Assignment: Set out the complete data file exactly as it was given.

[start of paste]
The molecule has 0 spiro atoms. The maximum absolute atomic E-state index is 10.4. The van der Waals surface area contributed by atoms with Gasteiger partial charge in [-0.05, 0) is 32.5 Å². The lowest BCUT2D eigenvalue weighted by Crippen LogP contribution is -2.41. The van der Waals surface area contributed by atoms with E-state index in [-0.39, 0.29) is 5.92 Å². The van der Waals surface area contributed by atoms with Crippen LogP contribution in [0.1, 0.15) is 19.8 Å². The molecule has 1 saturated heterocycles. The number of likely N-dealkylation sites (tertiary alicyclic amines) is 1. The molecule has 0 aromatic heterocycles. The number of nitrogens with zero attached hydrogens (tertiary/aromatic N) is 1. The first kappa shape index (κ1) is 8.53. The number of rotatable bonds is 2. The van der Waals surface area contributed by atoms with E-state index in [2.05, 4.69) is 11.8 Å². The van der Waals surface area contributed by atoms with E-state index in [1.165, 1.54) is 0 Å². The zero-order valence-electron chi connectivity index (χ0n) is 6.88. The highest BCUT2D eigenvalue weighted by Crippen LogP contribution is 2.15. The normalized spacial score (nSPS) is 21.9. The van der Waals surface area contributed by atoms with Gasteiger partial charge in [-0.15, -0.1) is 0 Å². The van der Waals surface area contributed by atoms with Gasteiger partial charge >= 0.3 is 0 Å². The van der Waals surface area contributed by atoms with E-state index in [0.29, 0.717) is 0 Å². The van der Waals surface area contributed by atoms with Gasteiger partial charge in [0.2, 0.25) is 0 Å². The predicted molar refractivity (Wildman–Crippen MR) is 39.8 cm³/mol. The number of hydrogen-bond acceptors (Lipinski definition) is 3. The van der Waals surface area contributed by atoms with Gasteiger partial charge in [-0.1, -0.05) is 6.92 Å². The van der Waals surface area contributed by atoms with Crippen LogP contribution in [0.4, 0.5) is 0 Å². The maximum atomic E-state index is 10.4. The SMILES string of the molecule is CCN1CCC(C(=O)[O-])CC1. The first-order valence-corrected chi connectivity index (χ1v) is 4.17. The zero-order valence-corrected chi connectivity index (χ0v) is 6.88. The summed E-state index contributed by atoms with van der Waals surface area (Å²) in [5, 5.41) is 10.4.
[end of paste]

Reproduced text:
The molecule has 0 spiro atoms. The maximum absolute atomic E-state index is 10.4. The van der Waals surface area contributed by atoms with Gasteiger partial charge in [-0.05, 0) is 32.5 Å². The lowest BCUT2D eigenvalue weighted by Crippen LogP contribution is -2.41. The van der Waals surface area contributed by atoms with E-state index in [-0.39, 0.29) is 5.92 Å². The van der Waals surface area contributed by atoms with Crippen LogP contribution in [0.1, 0.15) is 19.8 Å². The molecule has 1 saturated heterocycles. The number of likely N-dealkylation sites (tertiary alicyclic amines) is 1. The molecule has 0 aromatic heterocycles. The number of nitrogens with zero attached hydrogens (tertiary/aromatic N) is 1. The first kappa shape index (κ1) is 8.53. The number of rotatable bonds is 2. The van der Waals surface area contributed by atoms with E-state index in [2.05, 4.69) is 11.8 Å². The van der Waals surface area contributed by atoms with E-state index in [1.165, 1.54) is 0 Å². The zero-order valence-electron chi connectivity index (χ0n) is 6.88. The highest BCUT2D eigenvalue weighted by Crippen LogP contribution is 2.15. The normalized spacial score (nSPS) is 21.9. The van der Waals surface area contributed by atoms with Gasteiger partial charge in [-0.15, -0.1) is 0 Å². The van der Waals surface area contributed by atoms with Gasteiger partial charge >= 0.3 is 0 Å². The van der Waals surface area contributed by atoms with E-state index in [0.29, 0.717) is 0 Å². The van der Waals surface area contributed by atoms with Gasteiger partial charge in [0.2, 0.25) is 0 Å². The predicted molar refractivity (Wildman–Crippen MR) is 39.8 cm³/mol. The number of hydrogen-bond acceptors (Lipinski definition) is 3. The van der Waals surface area contributed by atoms with Gasteiger partial charge in [-0.1, -0.05) is 6.92 Å². The van der Waals surface area contributed by atoms with Crippen LogP contribution in [0.4, 0.5) is 0 Å². The maximum atomic E-state index is 10.4. The SMILES string of the molecule is CCN1CCC(C(=O)[O-])CC1. The first-order valence-corrected chi connectivity index (χ1v) is 4.17. The zero-order valence-corrected chi connectivity index (χ0v) is 6.88. The summed E-state index contributed by atoms with van der Waals surface area (Å²) in [5, 5.41) is 10.4.